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Judge Rules Federal Death Penalty Unconstitutional

Aired July 1, 2002 - 12:01   ET

THIS IS A RUSH TRANSCRIPT. THIS COPY MAY NOT BE IN ITS FINAL FORM AND MAY BE UPDATED.


THIS IS A RUSH TRANSCRIPT. THIS COPY MAY NOT BE IN ITS FINAL FORM AND MAY BE UPDATED.
KYRA PHILLIPS, CNN ANCHOR: Just moments ago, word came down that a U.S. district court judge has declared the federal death penalty unconstitutional. The judge's 28 page ruling says the death penalty violates due process rights. The judge also raises concerns about the number of innocent people who have been executed. The federal government is expected to appeal.

On the phone now, our CNN legal analyst, Jeffrey Toobin to tell us what the heck this all means. Jeffrey.

JEFFREY TOOBIN, CNN LEGAL ANALYST: Hi, Kyra.

TOOBIN: Well just to illustrate, a little bit, the limits of what Judge Rakoff did today. The vast, vast majority of people on death row in this country, of the 3700 people, are on state death rows, and this ruling has nothing to do with state death rows. It only has do with the federal death penalty, under which Timothy McVeigh was recently executed. There, he said the chance that innocent people may be executed is too high. So the whole death penalty is unconstitutional. It's a very unusual basis on which to hold a statute unconstitutional. It will surely be challenged on appeal, but it does illustrate that there's a lot of ferment. There's a lot of change going on with death penalty laws as supreme court illustrated last week.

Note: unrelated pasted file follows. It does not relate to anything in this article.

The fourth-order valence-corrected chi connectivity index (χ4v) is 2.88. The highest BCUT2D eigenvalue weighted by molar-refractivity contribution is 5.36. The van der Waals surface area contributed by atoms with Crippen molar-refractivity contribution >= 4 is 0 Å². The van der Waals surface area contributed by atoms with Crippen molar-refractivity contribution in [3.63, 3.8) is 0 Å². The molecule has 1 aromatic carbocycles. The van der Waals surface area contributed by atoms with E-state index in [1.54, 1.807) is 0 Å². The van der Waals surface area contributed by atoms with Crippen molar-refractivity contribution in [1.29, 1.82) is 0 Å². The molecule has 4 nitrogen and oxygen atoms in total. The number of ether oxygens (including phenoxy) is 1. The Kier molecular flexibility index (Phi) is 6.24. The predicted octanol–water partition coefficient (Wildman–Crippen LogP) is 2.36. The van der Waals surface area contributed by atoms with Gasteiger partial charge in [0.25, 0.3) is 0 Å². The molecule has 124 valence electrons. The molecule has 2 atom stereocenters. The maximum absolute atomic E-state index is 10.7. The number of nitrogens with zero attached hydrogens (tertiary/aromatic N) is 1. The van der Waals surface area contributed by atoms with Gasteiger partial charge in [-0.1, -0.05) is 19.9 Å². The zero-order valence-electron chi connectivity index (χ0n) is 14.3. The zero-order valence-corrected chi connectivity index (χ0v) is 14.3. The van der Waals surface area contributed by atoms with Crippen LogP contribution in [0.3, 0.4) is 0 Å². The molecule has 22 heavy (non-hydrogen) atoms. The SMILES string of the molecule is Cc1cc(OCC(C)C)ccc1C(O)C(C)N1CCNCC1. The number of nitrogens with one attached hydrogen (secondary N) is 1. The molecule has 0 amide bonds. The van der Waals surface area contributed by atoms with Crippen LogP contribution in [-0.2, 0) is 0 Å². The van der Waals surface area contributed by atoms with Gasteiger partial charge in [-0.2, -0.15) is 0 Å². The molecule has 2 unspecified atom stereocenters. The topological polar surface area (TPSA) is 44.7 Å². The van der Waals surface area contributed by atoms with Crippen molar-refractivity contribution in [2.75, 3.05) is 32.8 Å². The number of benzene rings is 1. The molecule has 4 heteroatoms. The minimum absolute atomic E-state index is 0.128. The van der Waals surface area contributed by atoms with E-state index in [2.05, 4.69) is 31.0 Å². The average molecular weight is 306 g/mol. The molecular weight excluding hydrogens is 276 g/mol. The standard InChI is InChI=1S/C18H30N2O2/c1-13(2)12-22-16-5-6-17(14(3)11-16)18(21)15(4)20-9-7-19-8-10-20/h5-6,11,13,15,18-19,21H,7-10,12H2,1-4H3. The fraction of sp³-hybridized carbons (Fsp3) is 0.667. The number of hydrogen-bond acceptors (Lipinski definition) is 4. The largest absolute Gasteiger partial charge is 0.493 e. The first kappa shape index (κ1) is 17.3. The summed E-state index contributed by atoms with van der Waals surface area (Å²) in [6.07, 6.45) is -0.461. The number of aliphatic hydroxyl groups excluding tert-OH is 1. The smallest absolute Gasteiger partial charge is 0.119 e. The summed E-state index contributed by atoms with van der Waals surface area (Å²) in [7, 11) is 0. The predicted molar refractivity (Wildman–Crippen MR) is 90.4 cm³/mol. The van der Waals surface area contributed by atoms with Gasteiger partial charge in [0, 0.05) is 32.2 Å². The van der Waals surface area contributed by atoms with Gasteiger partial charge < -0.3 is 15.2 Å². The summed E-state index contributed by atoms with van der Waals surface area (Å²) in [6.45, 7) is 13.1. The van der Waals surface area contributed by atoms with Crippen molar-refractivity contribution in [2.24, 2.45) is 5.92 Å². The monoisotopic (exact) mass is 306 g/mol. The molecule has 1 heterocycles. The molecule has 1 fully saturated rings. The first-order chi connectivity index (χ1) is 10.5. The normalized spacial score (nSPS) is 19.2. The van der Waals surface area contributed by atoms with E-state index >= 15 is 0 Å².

PHILLIPS: No doubt. Where do you think prosecutors, sort of, lacked in strength when it came to trying convince this judge otherwise, Jeffrey?

TOOBIN: Well, he's known as a fairly liberal judge, here, in New York. He's not a -- he is a former prosecutor, but he's, certainly, one who's very much concerned with the rights of defendants. I think what has really happened is the existence of DNA evidence in recent years and its conclusive proof that certain people on death row are, in fact, innocent has, really, given a lot of people pause, has create the a new level of uncertainty about criminal convictions that is filtering through the legal system. It does not mean that the death penalty is going away in the country. The death penalty is clearly constitutional. The Supreme Court has not suggested it's going to do away with it all, but the rules are changing, and it is getting harder.

PHILLIPS: All right. CNN legal analyst Jeffrey Toobin. Thanks for sorting it all out for us. TO ORDER A VIDEO OF THIS TRANSCRIPT, PLEASE CALL 800-CNN-NEWS OR USE OUR SECURE ONLINE ORDER FORM LOCATED AT www.fdch.com





 
 
 
 


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